This section is what articles are shown on the home page.
Hip extension is one of the most important motions in all of sports. Not only does hip extension provide us the drive and acceleration needed in running, it also has strong injury prevention importance. Often, people will be inhibited in the gluteals causing faulty movement patterns, poor performance, and an increased injury risk.
The gluteals are composed of 3 muscles (see picture below). The gluteus maximus, gluteus medius, and gluteus minimus. They all contribute to some degree of hip extension because of their location on the more posterior aspect of the pelvis, but the medius and minimus also contribute to hip abduction and frontal plane stability. This means the gluteals are extremely important in function, not only at the hip, but the lumbar spine and knee. The knee and lumbar spine will take the brunt of faulty contribution of these hip muscles.
First, we need to determine how the gluteals are functioning. I personally like the Hip Bridge with Leg Extension Hold. This exercise targets the gluteus maximus as a hip extensor, and the gluteus medius/minimus as stabilizers to secure the pelvis in the single leg position. Watch the following video to learn how to test yourself:
**After completing that test, ask yourself these questions:
- Did your hip fully extend and allow your body to be straight from the knee to shoulder?
- Did you feel excess arching and/or stress in the lower back?
- Did the hip on the extended leg side drop towards the ground?
- Did you feel excess strain and/or cramping in the hamstrings?
If you answered yes to one or several of these questions, chances are you have some degree of glute inhibition. This means that for some reason, the nervous system has down-regulated it’s signal to these muscles, or has up-regulated the signal elsewhere to complete the movement. Most everyone can complete this movement, but are we completing it with the correct muscles in a way that promotes proper function?
For the purpose of this article, we are going to talk specifically about the gluteus maximus and hip extension. You can view one of my older posts that takes into consideration the stability aspect of the gluteus medius and minimus, here.
The first step is to look at the antagonist. In this case we are talking about the hip flexor. Oftentimes, an up-regulated and hypertonic or tight hip flexor will cause restriction into extension and the gluteus maximus to shut down. Try this basic hip flexor stretch to address any tightness first.
Next, let’s teach the body how to properly extend the hip using the gluteus maximus. This can be done with a very simple exercise called forearm hip extension (with bent knee). Although it doesn’t look like a challenging exercise, the importance is to keep the lumbar spine from extending while focusing on pure gluteus maximus contraction. In other words, your butt should be the only muscle doing the work. Complete for 2-3 sets of 10 repetitions.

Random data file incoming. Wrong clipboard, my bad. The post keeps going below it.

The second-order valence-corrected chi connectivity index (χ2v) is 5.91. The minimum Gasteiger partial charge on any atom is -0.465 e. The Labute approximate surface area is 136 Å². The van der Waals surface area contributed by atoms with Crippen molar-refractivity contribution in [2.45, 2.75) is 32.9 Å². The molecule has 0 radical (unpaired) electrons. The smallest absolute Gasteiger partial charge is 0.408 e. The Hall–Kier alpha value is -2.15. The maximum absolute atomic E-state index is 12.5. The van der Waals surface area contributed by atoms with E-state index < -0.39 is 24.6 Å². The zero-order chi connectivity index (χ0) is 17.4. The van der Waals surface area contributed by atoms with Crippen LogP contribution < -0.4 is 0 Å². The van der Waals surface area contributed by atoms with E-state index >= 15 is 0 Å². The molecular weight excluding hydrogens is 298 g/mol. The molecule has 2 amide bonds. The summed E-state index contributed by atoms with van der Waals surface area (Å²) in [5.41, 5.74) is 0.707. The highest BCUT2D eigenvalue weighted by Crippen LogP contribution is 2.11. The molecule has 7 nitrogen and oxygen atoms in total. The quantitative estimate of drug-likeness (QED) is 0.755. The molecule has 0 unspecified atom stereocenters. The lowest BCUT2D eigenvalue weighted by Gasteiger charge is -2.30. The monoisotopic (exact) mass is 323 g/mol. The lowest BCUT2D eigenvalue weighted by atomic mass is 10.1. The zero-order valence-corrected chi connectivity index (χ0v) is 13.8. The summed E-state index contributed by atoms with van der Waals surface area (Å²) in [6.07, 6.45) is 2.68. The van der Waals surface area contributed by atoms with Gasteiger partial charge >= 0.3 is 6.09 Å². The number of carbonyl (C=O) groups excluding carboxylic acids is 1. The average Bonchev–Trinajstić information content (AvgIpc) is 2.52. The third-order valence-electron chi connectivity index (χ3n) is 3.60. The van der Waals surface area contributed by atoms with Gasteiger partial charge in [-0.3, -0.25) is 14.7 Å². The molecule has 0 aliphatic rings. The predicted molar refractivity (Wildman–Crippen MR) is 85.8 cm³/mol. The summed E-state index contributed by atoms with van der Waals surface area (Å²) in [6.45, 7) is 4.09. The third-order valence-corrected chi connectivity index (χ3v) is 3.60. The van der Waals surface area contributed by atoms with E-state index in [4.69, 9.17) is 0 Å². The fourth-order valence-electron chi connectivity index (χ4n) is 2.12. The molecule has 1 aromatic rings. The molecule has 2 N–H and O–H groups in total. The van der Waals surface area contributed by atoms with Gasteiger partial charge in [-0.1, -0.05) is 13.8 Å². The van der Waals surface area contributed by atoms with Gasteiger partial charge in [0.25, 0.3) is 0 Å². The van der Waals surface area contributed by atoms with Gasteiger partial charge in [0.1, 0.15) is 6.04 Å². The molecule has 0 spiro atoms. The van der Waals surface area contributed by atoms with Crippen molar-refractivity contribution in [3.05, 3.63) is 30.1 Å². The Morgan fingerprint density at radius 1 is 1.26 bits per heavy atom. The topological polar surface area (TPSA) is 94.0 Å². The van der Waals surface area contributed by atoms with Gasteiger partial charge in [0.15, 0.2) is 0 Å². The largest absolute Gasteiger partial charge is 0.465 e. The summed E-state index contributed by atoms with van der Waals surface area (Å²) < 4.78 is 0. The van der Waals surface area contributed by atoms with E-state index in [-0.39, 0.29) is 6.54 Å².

Once you have mastered pure hip extension using the gluteus maximus, we can move on to hip bridging variations. Our focus remains the same as we contract the glute to cause the movement. A great hip bridging progression that gradually increases in difficulty is as follows: hip lift, cook hip lift, single leg hip lift, and single leg hip lift on foam roller. Remember to master each one before moving on to the next. We aren’t looking to do the hardest one and call it a day, but perfect the movement using strictly hip extension. Watch the following video and complete 2-3 sets of 10 repetitions for as long as needed before moving on to the next variation.
Now, we can place our newly developed, proper hip extension into a more functional pattern. The reaching single leg deadlift allows us to get onto our feet, while using the gluteus maximus (and, medius and minimus too!) to control single leg movement that has greater carryover to athletics, especially running. Strive to keep the moving leg and body aligned throughout the exercise and once you’re at the bottom of the movement, drive from the gluteus maximus to raise back up. Using only hip extension is the tricky part, as people usually want to call upon their spine extensors to return to the starting position. Here is a clip of this valuable exercise which can be done with weight in the hands or as part of your warm-up with only bodyweight. Again, complete 2-3 sets of 10 repetitions.
Now, that you have a basic understanding of how you are function in terms of hip extension. Make sure you put the time into each exercise. We aren’t looking for the hardest exercise, but the right exercise that makes the difference. Consciously think about contracting the gluteus maximus on each repetition to create this motion. Once we build the correct neural connection and pattern using the glute, injury risk decreases and performance may be enhanced. Until then we are functioning at half capacity without the significant benefits of this powerhouse muscle.
By: Garrett McLaughlin, MS, ATC, CSCS, ART